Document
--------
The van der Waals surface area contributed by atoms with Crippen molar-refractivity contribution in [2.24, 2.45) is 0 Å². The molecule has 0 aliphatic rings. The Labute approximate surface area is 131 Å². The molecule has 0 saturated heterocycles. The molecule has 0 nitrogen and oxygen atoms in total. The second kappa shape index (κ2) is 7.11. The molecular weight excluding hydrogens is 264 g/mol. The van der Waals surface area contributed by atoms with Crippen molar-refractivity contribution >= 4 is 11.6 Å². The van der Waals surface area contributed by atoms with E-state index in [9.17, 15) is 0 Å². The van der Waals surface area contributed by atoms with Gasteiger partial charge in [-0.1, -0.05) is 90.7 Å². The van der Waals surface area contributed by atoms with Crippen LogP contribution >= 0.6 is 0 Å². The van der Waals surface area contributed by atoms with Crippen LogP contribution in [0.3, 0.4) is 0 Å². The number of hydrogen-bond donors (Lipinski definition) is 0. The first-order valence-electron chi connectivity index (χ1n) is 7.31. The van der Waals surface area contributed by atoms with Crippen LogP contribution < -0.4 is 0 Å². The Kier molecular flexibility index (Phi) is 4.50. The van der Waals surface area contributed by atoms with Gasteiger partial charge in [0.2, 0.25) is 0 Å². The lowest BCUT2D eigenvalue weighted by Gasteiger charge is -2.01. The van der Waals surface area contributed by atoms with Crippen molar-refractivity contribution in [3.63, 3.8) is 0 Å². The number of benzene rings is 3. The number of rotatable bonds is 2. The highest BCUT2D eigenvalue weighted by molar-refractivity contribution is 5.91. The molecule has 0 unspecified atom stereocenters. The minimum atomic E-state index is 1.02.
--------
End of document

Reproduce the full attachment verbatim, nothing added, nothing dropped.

The van der Waals surface area contributed by atoms with Crippen molar-refractivity contribution in [2.24, 2.45) is 0 Å². The molecule has 0 aliphatic rings. The Labute approximate surface area is 131 Å². The molecule has 0 saturated heterocycles. The molecule has 0 nitrogen and oxygen atoms in total. The second kappa shape index (κ2) is 7.11. The molecular weight excluding hydrogens is 264 g/mol. The van der Waals surface area contributed by atoms with Crippen molar-refractivity contribution >= 4 is 11.6 Å². The van der Waals surface area contributed by atoms with E-state index in [9.17, 15) is 0 Å². The van der Waals surface area contributed by atoms with Gasteiger partial charge in [-0.1, -0.05) is 90.7 Å². The van der Waals surface area contributed by atoms with Crippen LogP contribution >= 0.6 is 0 Å². The van der Waals surface area contributed by atoms with Crippen LogP contribution in [0.3, 0.4) is 0 Å². The number of hydrogen-bond donors (Lipinski definition) is 0. The first-order valence-electron chi connectivity index (χ1n) is 7.31. The van der Waals surface area contributed by atoms with Crippen LogP contribution < -0.4 is 0 Å². The Kier molecular flexibility index (Phi) is 4.50. The van der Waals surface area contributed by atoms with Gasteiger partial charge in [0.2, 0.25) is 0 Å². The lowest BCUT2D eigenvalue weighted by Gasteiger charge is -2.01. The van der Waals surface area contributed by atoms with Crippen molar-refractivity contribution in [3.63, 3.8) is 0 Å². The number of benzene rings is 3. The number of rotatable bonds is 2. The highest BCUT2D eigenvalue weighted by molar-refractivity contribution is 5.91. The molecule has 0 unspecified atom stereocenters. The minimum atomic E-state index is 1.02.